Tag Archives: 1976

A New York Minute (13)

30 Jan

January 30, 2012

Here’s your New York Minute. Go tell the neighbors.

New York has a lot of famous residents, from Donald Trump’s hair to the giant inflatable rat that unions put up outside of non-union construction sites, but the most famous one of all arrived in 1933 and still holds as place in our hearts. Of course I’m talking about the original Big Ape, King Kong.

We all know the story. Carl Denham, played by Robert Armstrong, traveled to Skull Island to make a movie but ended up bringing Kong back to New   York, where the giant ape tore up some train tracks and wrecked some buildings, before finally climbing the Empire State Building where he fell to his death. And in true New York fashion, in the sequel Son of Kong Denham had to dodge about at thousand lawsuits.

The film was a hit and is considered a cinematic classic.

The 1976 version? Not so much.

In 1976 Dino DeLaurentis made  a big-budget remake, which the movie poster somehow called “the most exciting original motion picture event of all time.” It kept the same basic plot but changed some key elements. Kong was found not by a movie producer but an oil company, but the biggest change was that Kong climbed the South Tower of the World Trade Center, which had beat the Empire State Building as the tallest building in Manhattan since the original movie came out.

The film got mixed reviews. Personally, I think it isn’t horrible on the one hand but not too good on the other. But it has one huge drawback. In most scenes, King Kong was played by a man in an ape suit. And it didn’t go over very well when Dino DeLaurentis put out an ad looking for, and I quote, “a well-built black man” to play the ape.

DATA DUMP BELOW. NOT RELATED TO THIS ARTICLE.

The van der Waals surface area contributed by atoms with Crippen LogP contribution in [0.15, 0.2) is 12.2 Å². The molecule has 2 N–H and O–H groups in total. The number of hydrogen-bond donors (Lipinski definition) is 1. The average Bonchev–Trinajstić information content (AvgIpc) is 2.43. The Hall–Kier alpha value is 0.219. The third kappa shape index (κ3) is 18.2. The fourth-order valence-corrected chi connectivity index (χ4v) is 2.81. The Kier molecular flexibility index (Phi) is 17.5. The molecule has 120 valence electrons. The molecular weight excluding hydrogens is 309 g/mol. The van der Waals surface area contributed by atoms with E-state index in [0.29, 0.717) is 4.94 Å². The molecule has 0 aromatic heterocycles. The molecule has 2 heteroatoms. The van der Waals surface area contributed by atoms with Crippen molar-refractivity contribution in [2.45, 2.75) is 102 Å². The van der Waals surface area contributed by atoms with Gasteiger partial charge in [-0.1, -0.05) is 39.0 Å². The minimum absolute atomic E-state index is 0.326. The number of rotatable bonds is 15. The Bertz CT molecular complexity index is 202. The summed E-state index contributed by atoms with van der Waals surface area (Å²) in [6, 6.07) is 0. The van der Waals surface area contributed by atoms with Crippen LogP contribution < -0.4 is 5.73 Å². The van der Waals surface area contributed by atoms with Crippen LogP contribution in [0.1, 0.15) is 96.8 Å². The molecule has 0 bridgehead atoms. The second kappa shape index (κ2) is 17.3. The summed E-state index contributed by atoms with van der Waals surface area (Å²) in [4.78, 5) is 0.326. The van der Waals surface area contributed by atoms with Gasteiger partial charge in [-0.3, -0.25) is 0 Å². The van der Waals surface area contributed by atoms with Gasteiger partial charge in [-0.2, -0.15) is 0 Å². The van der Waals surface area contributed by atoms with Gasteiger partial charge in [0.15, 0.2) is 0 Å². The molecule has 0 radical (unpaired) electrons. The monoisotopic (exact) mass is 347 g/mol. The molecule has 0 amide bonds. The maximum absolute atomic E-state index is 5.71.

Even Rick Baker, a special effects man known for Hollywood makeup and said that the suit wasn’t at all convincing. And he should know, he wore it. However, they did make, and highly publicized, a 40 foot tall mechanical Kong. It cost 1.7 million dollars but didn’t convince anyone and it ended up appearing in just 15 seconds of footage. Yes, I said seconds. 1.7 million for 15 seconds. However, there were some other giant props, like Kong heads, hands, and arms, and that’s where I come in.

In 1976 my father had an office on the 15th floor of the South Tower of the World Trade Center, and his office overlooked the plaza where King Kong was being filmed. This was the World Trade Center’s first brush with heightened security. People who worked in the building had to have special passes. Certain parts were blocked off for filming. Notices warned everyone that they might be filmed as they went in or out of the building. Extra security and police had to be brought in to keep back the crowds who wanted to get a glimpse of the filming.

Although I was very young I have vague and fuzzy memories of looking down from Dad’s office and seeing some of the filming and especially some of the props. Most of the filming at the Trade Center was done at night but there were always things going happening on the set. And even though it was 35 years ago I’m pretty sure I’ll never forget looking down and seeing a giant ape being laid out in the plaza below the World Trade Center. Some things are unique, and in the age of CGI probably never to be repeated.

Kong has been remade and reimagined over the years, from Peter Jackson’s overly long period piece to the Japanese-made battles with Godzilla and robo-Kong, but I’ll always think of King Kong as the giant gorilla who crushed Charles Grodin under his hairy foot.

This has been your New York Big Ape Minute.

And that giant inflatable rat I mentioned? Here it is:

An audio version of this legend recently appeared in the amazing FlashPulp website. Check them out for awesomeness and goodies!